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Freshmen Belles embrace common experience

and | Tuesday, September 16, 2014

Though 9 a.m. classes, milkshake Masses and anticipated football games keep planners brimming and schedules tight, Saint Mary’s Belles learn to adjust by participating  in weekly advising meetings with their freshman mentors as part of the Sophia Program.

According to associate professor of music Laurel Thomas, these advising sessions are part of the Sophia Program and are mandated to encourage social development, stimulate academic understanding and embrace distinct viewpoints.

First-year student Morgan Micetich said her advising group encourages her to succeed and serves as a support system during what would otherwise be a difficult transition.

“The [advisory meetings] teach me to focus on myself and not to live by the expectations of others,” Micetich said. “It introduces me to my new sisters and helps me work through stress.”

This new initiative benefits not only the students, but also the advisers and peer mentors who partake in the experience as guides for the freshmen class, Thomas said. Thomas said it becomes clear how exceptional each student is during the meetings and she hopes the emphasis on individuality will help them uncover their passions.

“The class itself involves community building because students get to know people from other majors on a more personal level,” Thomas said. “We want everybody to be on the same page, to have heard this background information.”

Thomas said the Sophia Program’s focus on self-discovery and a concept called integration of learning lies beyond the information covered in lectures and examinations in a standard classroom.

Students are urged to synthesize what they grasp in one area of life with other concepts to best comprehend everything they learn and to gain a better understanding of collegiate life, said Thomas.

“The courses that you take teach you different ways of thinking,” Thomas said. “Talking intentionally about integration of learning helps because at the end, you’ll be able to say much better what it means for you. I don’t think I realized until after I graduated from college and began graduate school that I actually could incorporate the learning that I had before. It sort of dawns on you that you’ve done it.”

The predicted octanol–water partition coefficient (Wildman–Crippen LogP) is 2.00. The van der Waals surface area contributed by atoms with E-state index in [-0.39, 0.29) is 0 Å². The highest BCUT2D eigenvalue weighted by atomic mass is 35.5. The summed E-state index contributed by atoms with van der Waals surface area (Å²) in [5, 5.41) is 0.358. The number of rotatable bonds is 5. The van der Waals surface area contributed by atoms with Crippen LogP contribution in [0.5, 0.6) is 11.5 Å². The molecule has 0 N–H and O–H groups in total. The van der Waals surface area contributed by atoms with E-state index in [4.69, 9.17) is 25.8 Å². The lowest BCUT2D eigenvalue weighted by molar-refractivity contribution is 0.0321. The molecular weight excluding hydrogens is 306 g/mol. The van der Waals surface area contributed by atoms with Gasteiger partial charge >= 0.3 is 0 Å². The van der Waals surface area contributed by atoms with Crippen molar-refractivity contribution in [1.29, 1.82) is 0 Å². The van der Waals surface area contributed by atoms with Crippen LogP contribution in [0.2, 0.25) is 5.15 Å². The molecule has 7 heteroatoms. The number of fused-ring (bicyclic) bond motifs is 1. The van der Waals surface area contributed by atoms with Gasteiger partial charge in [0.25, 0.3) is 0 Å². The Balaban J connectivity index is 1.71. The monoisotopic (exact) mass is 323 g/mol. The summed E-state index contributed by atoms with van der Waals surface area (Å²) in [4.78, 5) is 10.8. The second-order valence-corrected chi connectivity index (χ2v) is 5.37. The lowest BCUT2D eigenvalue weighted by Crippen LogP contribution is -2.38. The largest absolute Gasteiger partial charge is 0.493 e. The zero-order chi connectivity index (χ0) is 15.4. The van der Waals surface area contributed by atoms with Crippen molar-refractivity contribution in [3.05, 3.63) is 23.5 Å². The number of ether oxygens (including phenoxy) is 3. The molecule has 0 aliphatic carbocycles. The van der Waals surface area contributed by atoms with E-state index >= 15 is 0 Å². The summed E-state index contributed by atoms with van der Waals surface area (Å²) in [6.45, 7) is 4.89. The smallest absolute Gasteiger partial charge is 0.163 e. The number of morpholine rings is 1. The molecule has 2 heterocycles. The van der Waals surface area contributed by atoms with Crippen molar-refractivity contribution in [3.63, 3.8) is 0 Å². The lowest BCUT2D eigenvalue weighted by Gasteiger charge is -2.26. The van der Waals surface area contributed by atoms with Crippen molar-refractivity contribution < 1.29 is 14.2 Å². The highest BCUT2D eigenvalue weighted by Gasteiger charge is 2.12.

Throughout the advisory meetings and first-year required lectures, all first-year students read “What the Best College Students Do” by Ken Bain. The book details the atypical journeys of successful individuals like J.K. Rowling and Stephen Colbert, Thomas said.

Students learn, through close readings, to focus more on their knowledge than on letter grades, as true understanding remains permanently beneficial while assessments cannot always accurately measure one’s ability, Thomas said.

“The book is full of stories about people who did not take the standard path and who developed themselves based upon their interests and their passions,” Thomas said.

First-year student Katie Long said she relates to the universal themes illustrated throughout the book and is confident that what she learns throughout the common course will assist her for her entire life.

“Meeting with my adviser and mentor every week keeps me on track and reminds me to pursue my goals,” Long said. “I always look forward to the class because the environment is so friendly and productive. It’s a great learning opportunity.”

Because the Sophia Program enforces leadership skills within its members, students engaged in this class are well prepared to take on every opportunity that presents itself, Thomas said.

This common experience, though personalized, unites its participants in the values of persistence, ambition and dedication that will lead them to a lifetime of success, Thomas said.

“The social responsibility aspect of the Sophia Program is especially unique about Saint Mary’s,” Thomas said. “We want our students, when they graduate, to be citizens of the world, responsible people who know what’s going on and are able to create change.”

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About Martha Reilly

Martha is a senior majoring in English literature and political science. She currently serves as Saint Mary's editor but still values the Oxford comma in everyday use.

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